“It’s amazing. We didn’t know when he came back what we were going to get. But he’s been pretty incredible for us. He’s been a huge spark, the whole package.”
Now, Casilla says the notion of replacing the popular Castillo last year terrified him, especially knowing many of his new teammates criticized the deal.
“Luis is one of the best,” Casilla said in an interview with MinnPost on Wednesday morning. “They traded Castillo to make me the second baseman. I said, ‘Wow, I’ve got to be like Luis Castillo now. I have to play like he did.’ When you try to do too much, things are not going to be easy for you.
“Last year, I put too much pressure on myself. I was trying to be too fine. Right now, I’m just trying to relax.”
It took Casilla a few weeks after his spring training demotion to understand what he needed to do; he was hitting only .219 at Class AAA Rochester when the Twins recalled him. “I was feeling kind of down at the beginning,” said Casilla. “Later, I figured out they made the right decision. That made me work to try to get better. That makes me a better player.”
And the Twins couldn’t be more pleased. Or surprised. “It’s all on him,” Gardenhire said. “He’s the one who figured it out.”
• This week again showed the difference between a big-budget team and one which counts its pennies.
After the Yankees wore out their bullpen Saturday night while beating the Twins in 12 innings, the club flew in Class AAA reliever Scott Patterson from Rochester (where they were playing the Twins’ farm team) for Sunday’s game and designated backup infielder Morgan Ensberg for assignment. That meant eating Ensberg’s $1.75 million salary, which is like a mozzeralla stick to a club with a payroll pushing $210 million.
The Twins, meanwhile, left town Thursday night with 13 pitchers and a three-man bench because they refuse to release the ineffective Juan Rincon, who makes $2.475 million—a Thanksgiving turkey to a team with a $62 million payroll. Until the Twins rectify this, expect to see more bizarre improvisation from Gardenhire like Thursday, when Kevin Slowey pinch-ran for Mike Redmond in the eighth.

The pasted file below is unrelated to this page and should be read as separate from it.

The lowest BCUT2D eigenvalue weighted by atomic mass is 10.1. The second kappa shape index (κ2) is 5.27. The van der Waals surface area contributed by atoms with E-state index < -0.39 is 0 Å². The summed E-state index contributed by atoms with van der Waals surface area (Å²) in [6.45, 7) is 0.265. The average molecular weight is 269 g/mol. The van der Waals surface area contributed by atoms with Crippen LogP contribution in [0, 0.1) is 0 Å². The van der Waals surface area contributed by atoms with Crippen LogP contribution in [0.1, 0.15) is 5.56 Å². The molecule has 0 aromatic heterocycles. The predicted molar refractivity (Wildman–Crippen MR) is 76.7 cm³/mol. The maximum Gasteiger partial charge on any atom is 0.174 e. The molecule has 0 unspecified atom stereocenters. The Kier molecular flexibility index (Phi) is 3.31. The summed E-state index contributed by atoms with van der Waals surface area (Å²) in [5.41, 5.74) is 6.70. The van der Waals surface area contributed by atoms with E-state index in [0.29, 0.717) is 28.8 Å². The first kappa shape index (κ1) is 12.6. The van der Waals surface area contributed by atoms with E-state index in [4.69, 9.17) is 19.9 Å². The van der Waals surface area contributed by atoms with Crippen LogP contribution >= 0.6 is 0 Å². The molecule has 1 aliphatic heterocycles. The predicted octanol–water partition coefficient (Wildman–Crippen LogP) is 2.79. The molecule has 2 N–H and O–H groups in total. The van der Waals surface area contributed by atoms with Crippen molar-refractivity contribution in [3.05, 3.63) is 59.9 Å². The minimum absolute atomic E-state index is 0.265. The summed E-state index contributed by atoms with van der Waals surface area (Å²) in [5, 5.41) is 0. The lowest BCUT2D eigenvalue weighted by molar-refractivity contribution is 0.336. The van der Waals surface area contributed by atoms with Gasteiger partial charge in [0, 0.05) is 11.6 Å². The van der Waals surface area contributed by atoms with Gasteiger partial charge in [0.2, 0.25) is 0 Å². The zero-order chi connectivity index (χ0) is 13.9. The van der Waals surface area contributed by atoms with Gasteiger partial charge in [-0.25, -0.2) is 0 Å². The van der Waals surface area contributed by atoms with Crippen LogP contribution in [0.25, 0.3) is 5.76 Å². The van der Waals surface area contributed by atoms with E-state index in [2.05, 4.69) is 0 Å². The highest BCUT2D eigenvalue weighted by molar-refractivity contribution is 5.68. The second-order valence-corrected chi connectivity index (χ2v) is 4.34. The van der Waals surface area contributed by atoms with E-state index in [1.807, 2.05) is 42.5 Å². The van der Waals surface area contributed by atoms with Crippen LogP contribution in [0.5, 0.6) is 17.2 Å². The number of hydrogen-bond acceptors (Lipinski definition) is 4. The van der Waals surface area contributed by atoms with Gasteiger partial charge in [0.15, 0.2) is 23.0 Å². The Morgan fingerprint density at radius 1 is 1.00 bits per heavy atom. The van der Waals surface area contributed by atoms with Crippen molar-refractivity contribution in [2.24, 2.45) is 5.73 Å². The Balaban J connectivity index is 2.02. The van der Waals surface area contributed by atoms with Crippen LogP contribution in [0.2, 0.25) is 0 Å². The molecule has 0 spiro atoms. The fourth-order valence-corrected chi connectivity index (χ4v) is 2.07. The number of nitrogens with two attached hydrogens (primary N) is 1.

• Former Twin Paul Molitor, who played at the University of Minnesota, said Thursday he is lobbying the Pohlad family to become the name sponsor of the proposed new Gopher baseball stadium. Molitor said the Pohlads haven’t responded yet.
• The Yankee series did not provide the attendance boost the Twins had hoped. The four-game series drew 114,276, with only one crowd over 35,000. Through 35 dates, the Twins are averaging 24,235, still about 3,000 a game fewer than last year at the same point (27,603). Curiously, the Twins entered Thursday ranked a surprising sixth among the 14 American League teams in total attendance because they’ve played more home games than anyone else—the benefit of that front-loaded schedule. In average per game, the Twins are 10th.
• Right fielder Michael Cuddyer had as many assists on this seven-game homestand as the Twins had homers (four). Why do teams still run on this guy?
• A guy named Slowey pinch-running for a catcher … nah, that’s just too easy. “He had about a one-foot lead,” Redmond said, smiling. “I know I could get a two-foot lead. But whatever.”